Cash hay sales can be an income source for the farmer who is willing to provide good management and to work at quality hay production and marketing. Several LaRue County farmers are already involved in hay production and marketing. Let’s briefly discuss some management tips that can help generate the most profit from this enterprise.
Do some extensive research on what the market will be and who your customers will be. Save some of this year’s bales back to show prospective customers or brokers the kind of job you can do. Alfalfa, mixed hays, timothy hay as well as straw have potential buyers, but you must supply the product and the quality the buyers’ demand, which can be very demanding.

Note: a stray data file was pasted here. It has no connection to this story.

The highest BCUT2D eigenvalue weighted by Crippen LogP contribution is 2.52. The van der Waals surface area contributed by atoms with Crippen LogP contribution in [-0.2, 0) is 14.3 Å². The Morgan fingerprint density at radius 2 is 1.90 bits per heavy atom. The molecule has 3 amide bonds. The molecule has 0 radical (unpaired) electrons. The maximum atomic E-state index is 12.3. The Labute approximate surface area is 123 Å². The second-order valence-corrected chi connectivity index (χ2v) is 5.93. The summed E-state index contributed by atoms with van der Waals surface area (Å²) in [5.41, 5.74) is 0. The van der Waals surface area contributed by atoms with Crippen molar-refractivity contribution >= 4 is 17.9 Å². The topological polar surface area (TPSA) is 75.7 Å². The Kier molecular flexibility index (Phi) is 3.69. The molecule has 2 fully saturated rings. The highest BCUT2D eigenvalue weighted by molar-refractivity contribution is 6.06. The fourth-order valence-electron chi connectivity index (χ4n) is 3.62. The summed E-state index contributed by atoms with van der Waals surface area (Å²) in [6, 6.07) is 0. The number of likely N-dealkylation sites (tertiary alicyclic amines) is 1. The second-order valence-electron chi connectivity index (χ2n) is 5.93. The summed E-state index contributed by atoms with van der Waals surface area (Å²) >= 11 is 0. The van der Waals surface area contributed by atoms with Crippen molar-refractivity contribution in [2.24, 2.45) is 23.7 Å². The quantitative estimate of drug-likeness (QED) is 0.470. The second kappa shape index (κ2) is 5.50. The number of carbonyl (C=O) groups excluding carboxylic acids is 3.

Realistically assess your ability to hire labor on a timely basis. Be sure you have labor lined up before committing to supply large quantities of hay that you cannot get up for shipment (or storage). Locally, most buyers still want small dense square bales for distance hauling. These are, of course, more labor intensive. Also, don’t forget the labor to load and unload bales of stored hay for shipment.
Base your estimated income on average, not high, market prices for hay. If you can succeed on average prices, you will be in great shape in years when prices are even better. Make a short list on equipment necessary to expand your production capacity and quickly get hay up. Be tight-fisted, but realistic, about the budget. Timeliness and efficiency are critical in hay production.
Target the cleanest, most dense and weed-free fields as those most likely to be good enough for cash hay. Buyers of quality hay do not want weeds in the bales they purchase, so do your best to keep them out.
We will discuss more tips next week.